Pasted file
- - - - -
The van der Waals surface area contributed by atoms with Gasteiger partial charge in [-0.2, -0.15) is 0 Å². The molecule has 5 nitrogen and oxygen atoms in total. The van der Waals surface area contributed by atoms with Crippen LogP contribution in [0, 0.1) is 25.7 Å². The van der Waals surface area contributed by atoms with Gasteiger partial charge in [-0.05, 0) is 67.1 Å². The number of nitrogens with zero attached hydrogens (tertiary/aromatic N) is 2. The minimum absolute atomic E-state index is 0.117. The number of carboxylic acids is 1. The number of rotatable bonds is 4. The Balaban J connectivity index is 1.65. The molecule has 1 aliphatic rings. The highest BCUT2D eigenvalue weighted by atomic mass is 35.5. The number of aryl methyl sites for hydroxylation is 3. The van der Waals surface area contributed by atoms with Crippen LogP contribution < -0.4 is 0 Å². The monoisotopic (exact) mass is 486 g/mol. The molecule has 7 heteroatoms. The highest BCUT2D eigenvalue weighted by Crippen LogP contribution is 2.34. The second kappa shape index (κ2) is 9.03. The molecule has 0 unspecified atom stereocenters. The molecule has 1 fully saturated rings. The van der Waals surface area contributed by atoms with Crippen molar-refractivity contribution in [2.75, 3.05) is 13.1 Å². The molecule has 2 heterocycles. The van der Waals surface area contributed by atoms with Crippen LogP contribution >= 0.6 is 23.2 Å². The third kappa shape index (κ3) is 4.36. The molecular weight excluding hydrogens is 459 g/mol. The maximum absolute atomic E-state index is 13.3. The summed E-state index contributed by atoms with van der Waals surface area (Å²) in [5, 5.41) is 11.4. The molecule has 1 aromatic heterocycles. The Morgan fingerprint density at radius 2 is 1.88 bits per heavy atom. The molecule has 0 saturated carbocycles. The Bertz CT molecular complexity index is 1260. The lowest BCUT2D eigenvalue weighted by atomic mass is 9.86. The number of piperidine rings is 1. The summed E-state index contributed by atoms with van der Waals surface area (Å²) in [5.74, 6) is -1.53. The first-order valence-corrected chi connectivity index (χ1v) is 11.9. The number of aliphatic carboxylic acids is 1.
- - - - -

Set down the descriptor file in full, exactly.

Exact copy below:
The van der Waals surface area contributed by atoms with Gasteiger partial charge in [-0.2, -0.15) is 0 Å². The molecule has 5 nitrogen and oxygen atoms in total. The van der Waals surface area contributed by atoms with Crippen LogP contribution in [0, 0.1) is 25.7 Å². The van der Waals surface area contributed by atoms with Gasteiger partial charge in [-0.05, 0) is 67.1 Å². The number of nitrogens with zero attached hydrogens (tertiary/aromatic N) is 2. The minimum absolute atomic E-state index is 0.117. The number of carboxylic acids is 1. The number of rotatable bonds is 4. The Balaban J connectivity index is 1.65. The molecule has 1 aliphatic rings. The highest BCUT2D eigenvalue weighted by atomic mass is 35.5. The number of aryl methyl sites for hydroxylation is 3. The van der Waals surface area contributed by atoms with Crippen LogP contribution < -0.4 is 0 Å². The monoisotopic (exact) mass is 486 g/mol. The molecule has 7 heteroatoms. The highest BCUT2D eigenvalue weighted by Crippen LogP contribution is 2.34. The second kappa shape index (κ2) is 9.03. The molecule has 0 unspecified atom stereocenters. The molecule has 1 fully saturated rings. The van der Waals surface area contributed by atoms with Crippen molar-refractivity contribution in [2.75, 3.05) is 13.1 Å². The molecule has 2 heterocycles. The van der Waals surface area contributed by atoms with Crippen LogP contribution >= 0.6 is 23.2 Å². The third kappa shape index (κ3) is 4.36. The molecular weight excluding hydrogens is 459 g/mol. The maximum absolute atomic E-state index is 13.3. The summed E-state index contributed by atoms with van der Waals surface area (Å²) in [5, 5.41) is 11.4. The molecule has 1 aromatic heterocycles. The Morgan fingerprint density at radius 2 is 1.88 bits per heavy atom. The molecule has 0 saturated carbocycles. The Bertz CT molecular complexity index is 1260. The lowest BCUT2D eigenvalue weighted by atomic mass is 9.86. The number of piperidine rings is 1. The summed E-state index contributed by atoms with van der Waals surface area (Å²) in [5.74, 6) is -1.53. The first-order valence-corrected chi connectivity index (χ1v) is 11.9. The number of aliphatic carboxylic acids is 1.